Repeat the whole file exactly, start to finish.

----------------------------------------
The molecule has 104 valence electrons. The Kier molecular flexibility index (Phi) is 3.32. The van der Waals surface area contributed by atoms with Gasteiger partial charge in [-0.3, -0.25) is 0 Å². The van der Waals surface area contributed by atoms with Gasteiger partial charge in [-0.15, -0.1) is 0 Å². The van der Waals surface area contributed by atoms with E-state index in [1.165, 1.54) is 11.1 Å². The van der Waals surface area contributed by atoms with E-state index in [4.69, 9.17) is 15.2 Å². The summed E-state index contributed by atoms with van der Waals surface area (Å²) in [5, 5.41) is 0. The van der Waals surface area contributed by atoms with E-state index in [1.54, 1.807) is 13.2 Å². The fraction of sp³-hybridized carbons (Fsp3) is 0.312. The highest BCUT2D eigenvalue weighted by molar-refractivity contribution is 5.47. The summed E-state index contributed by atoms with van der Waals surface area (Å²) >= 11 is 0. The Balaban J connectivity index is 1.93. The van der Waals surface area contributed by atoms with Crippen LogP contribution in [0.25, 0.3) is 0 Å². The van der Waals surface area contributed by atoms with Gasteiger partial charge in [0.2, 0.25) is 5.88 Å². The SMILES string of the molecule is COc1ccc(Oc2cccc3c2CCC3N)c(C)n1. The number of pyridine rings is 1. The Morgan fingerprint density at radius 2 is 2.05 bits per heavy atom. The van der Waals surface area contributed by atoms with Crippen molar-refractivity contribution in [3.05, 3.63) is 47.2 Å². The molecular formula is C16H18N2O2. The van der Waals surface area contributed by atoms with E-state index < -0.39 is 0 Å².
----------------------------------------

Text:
The molecule has 104 valence electrons. The Kier molecular flexibility index (Phi) is 3.32. The van der Waals surface area contributed by atoms with Gasteiger partial charge in [-0.3, -0.25) is 0 Å². The van der Waals surface area contributed by atoms with Gasteiger partial charge in [-0.15, -0.1) is 0 Å². The van der Waals surface area contributed by atoms with E-state index in [1.165, 1.54) is 11.1 Å². The van der Waals surface area contributed by atoms with E-state index in [4.69, 9.17) is 15.2 Å². The summed E-state index contributed by atoms with van der Waals surface area (Å²) in [5, 5.41) is 0. The van der Waals surface area contributed by atoms with E-state index in [1.54, 1.807) is 13.2 Å². The fraction of sp³-hybridized carbons (Fsp3) is 0.312. The highest BCUT2D eigenvalue weighted by molar-refractivity contribution is 5.47. The summed E-state index contributed by atoms with van der Waals surface area (Å²) >= 11 is 0. The Balaban J connectivity index is 1.93. The van der Waals surface area contributed by atoms with Crippen LogP contribution in [0.25, 0.3) is 0 Å². The van der Waals surface area contributed by atoms with Gasteiger partial charge in [0.2, 0.25) is 5.88 Å². The SMILES string of the molecule is COc1ccc(Oc2cccc3c2CCC3N)c(C)n1. The number of pyridine rings is 1. The Morgan fingerprint density at radius 2 is 2.05 bits per heavy atom. The van der Waals surface area contributed by atoms with Crippen molar-refractivity contribution in [3.05, 3.63) is 47.2 Å². The molecular formula is C16H18N2O2. The van der Waals surface area contributed by atoms with E-state index < -0.39 is 0 Å².